IS 52: 7-10
PS 98: 1, 2-3, 3-4, 5-6
JN 1: 1-18 OR JN 1: 1-5, 9-14
Today is the day! The presents are waiting underneath the tree, the stockings are full, the baby Jesus’ are placed in the mangers, and the celebration of Christmas comes to its climax. Advent comes from the Latin word adventus, which means “coming”. During the advent season we await the coming of our Lord, Jesus. Today we sit in awe. In awe that a God so mighty and ungraspable would humble Godself to become a human baby boy, so small and weak.
He has been born. The Savior is here. I believe that this day is a celebration of hope; a celebration of things known and felt becoming tangible and real. For the secular world that is the arrival of presents from Santa Claus. Children of the world feel this fulfilment of hope to see that the cookies are gone, the milk has been drunk, and the presents await.
We can learn a lot from the children who believe so fervently in Santa. While we come to know that Santa is not real, rather a magical figment of imagination that is the secular celebration of Christmas, there is a real conviction in the lives of 2-10 year olds who believe. John’s gospel tells us that for “those who did accept him he gave power to become children of God, to those who believe in his name.”
Jesus is the tangible revelation of God. When we believe in him we are given the gift to be called children of God. Believing in things unseen is a staple to any faith, especially when connecting with a God who is omnipresent, omnipotent, and omnipotent, in other words, completely and totally out of our capacity to grasp. Today we are to sit in awe, simply beholding. The First reading proclaims “…all the ends of the earth will BEHOLD the salvation of our God”. We are witness to something big and beautiful. But we are called to do more than behold; we are called to announce what we know, feel and see to others.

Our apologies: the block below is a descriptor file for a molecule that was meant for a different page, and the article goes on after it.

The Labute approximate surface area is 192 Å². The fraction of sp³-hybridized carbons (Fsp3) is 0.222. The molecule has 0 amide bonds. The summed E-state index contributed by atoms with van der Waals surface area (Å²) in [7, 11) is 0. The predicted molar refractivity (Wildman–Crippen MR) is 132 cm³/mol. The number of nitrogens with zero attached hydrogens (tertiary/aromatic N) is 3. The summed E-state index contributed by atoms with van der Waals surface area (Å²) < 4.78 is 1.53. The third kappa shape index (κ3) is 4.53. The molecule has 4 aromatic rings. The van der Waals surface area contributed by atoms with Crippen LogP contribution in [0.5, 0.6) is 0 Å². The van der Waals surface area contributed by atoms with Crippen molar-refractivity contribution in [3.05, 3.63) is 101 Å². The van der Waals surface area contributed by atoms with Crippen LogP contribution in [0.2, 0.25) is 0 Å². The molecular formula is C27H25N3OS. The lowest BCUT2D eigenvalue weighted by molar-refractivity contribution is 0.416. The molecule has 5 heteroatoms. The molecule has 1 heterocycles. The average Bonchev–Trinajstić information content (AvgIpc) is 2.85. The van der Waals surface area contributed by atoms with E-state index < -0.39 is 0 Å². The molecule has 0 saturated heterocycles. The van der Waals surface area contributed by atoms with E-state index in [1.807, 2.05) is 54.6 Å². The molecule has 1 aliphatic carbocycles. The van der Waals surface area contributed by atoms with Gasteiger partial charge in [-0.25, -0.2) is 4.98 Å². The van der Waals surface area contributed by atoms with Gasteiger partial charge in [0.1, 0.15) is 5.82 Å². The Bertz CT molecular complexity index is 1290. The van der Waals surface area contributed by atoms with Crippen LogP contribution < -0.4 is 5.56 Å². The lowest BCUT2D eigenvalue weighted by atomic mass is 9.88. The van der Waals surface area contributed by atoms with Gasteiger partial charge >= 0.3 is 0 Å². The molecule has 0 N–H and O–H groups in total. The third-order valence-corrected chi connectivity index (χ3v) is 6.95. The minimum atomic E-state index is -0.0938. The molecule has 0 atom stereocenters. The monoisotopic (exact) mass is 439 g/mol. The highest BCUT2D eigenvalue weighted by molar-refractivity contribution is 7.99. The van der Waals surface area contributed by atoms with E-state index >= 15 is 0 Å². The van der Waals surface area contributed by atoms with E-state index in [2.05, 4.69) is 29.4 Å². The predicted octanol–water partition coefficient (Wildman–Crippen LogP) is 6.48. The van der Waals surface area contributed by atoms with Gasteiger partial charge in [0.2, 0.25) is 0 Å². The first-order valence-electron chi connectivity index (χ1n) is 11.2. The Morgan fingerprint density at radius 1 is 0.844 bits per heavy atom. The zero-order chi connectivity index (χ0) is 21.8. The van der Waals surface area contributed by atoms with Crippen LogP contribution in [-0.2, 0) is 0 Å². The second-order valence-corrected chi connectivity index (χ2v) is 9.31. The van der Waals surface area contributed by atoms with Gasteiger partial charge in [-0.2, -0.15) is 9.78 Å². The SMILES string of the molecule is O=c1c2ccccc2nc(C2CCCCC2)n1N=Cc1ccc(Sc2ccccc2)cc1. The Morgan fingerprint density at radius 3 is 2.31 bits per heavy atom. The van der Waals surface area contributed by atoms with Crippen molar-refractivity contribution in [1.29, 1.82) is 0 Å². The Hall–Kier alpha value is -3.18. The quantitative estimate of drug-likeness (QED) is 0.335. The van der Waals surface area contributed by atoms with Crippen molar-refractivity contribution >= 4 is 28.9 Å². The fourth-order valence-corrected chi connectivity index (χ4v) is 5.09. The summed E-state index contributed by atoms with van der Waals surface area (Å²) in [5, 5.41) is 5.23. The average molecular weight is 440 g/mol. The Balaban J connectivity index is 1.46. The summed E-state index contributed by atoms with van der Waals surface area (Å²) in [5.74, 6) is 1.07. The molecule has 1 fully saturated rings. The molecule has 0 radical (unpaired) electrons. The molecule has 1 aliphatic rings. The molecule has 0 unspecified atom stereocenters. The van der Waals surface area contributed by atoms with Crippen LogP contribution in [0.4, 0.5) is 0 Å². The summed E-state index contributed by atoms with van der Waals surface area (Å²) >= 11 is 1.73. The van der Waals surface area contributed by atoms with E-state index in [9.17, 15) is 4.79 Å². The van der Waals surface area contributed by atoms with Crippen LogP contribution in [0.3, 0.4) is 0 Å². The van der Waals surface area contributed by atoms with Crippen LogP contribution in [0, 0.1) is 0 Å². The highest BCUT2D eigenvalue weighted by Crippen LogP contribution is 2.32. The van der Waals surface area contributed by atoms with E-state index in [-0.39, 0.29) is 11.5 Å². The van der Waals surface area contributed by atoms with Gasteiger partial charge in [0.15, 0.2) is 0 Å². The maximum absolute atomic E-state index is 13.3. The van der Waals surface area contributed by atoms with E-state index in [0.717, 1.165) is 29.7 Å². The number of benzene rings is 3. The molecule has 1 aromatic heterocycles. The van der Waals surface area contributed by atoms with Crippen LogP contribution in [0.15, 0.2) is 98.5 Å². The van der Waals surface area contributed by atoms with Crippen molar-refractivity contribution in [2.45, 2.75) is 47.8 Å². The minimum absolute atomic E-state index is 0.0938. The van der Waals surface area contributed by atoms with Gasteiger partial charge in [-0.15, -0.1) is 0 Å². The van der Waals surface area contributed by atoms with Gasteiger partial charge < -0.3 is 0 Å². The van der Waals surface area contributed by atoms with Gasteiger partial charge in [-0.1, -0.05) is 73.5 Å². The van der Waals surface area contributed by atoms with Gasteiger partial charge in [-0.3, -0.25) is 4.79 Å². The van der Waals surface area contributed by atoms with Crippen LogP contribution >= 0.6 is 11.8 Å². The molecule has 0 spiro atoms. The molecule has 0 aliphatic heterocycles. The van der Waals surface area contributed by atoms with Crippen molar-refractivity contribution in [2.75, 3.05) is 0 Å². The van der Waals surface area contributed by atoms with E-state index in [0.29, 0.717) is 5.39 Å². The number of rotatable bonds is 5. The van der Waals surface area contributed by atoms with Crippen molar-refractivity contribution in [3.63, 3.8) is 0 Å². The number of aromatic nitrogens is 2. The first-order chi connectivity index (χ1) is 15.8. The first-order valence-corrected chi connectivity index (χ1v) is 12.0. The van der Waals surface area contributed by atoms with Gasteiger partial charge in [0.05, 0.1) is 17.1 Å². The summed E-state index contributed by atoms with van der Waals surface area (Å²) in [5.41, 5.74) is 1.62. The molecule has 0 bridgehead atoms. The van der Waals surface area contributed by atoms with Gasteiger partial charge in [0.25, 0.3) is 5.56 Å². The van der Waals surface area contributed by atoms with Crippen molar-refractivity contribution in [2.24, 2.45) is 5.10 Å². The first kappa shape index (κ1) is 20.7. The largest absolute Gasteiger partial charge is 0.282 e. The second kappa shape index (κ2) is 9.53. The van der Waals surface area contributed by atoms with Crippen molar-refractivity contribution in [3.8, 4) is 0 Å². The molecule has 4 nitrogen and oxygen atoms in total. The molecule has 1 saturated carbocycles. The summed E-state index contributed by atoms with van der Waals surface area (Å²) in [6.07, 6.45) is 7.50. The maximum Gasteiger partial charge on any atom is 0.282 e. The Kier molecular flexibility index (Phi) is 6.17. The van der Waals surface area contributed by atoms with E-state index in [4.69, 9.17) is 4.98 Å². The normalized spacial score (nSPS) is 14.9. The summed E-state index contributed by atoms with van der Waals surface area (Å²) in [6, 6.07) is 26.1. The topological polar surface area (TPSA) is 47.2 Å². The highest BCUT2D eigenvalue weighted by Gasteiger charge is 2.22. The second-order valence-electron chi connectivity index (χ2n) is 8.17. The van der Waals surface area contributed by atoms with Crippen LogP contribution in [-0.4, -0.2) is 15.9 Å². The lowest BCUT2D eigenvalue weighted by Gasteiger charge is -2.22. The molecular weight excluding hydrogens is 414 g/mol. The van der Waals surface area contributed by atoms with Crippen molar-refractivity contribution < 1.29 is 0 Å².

“How beautiful upon the mountains are the feet of him who brings glad tidings, announcing peace, bearing good news…” This mountain, where glad tidings and good news come from, is a place of rest, revival and renewal of hope. We are not meant to live on the mountain top, just like we are not meant to live our life solely beholding. There is a greater call to action; a further request to share the good news.
Christmas is a time for profound hope and joy. We are called to come down from the mountain, to go forth from Christmas day, to share with our brothers and sisters the newfound light and hope within us. Coming down from the mountain is never easy, but as the first reading states “how beautiful” it is to share the light of God, that still shines as brightly as it did 2000 years ago, shinning through a beautiful baby boy.
I wish you a day of rest, laughter, joy, renewal, wonderment and cheer. MERRY CHRISTMAS!
Hannah Sattler is a junior majoring in Social Work and minoring in Theological Studies.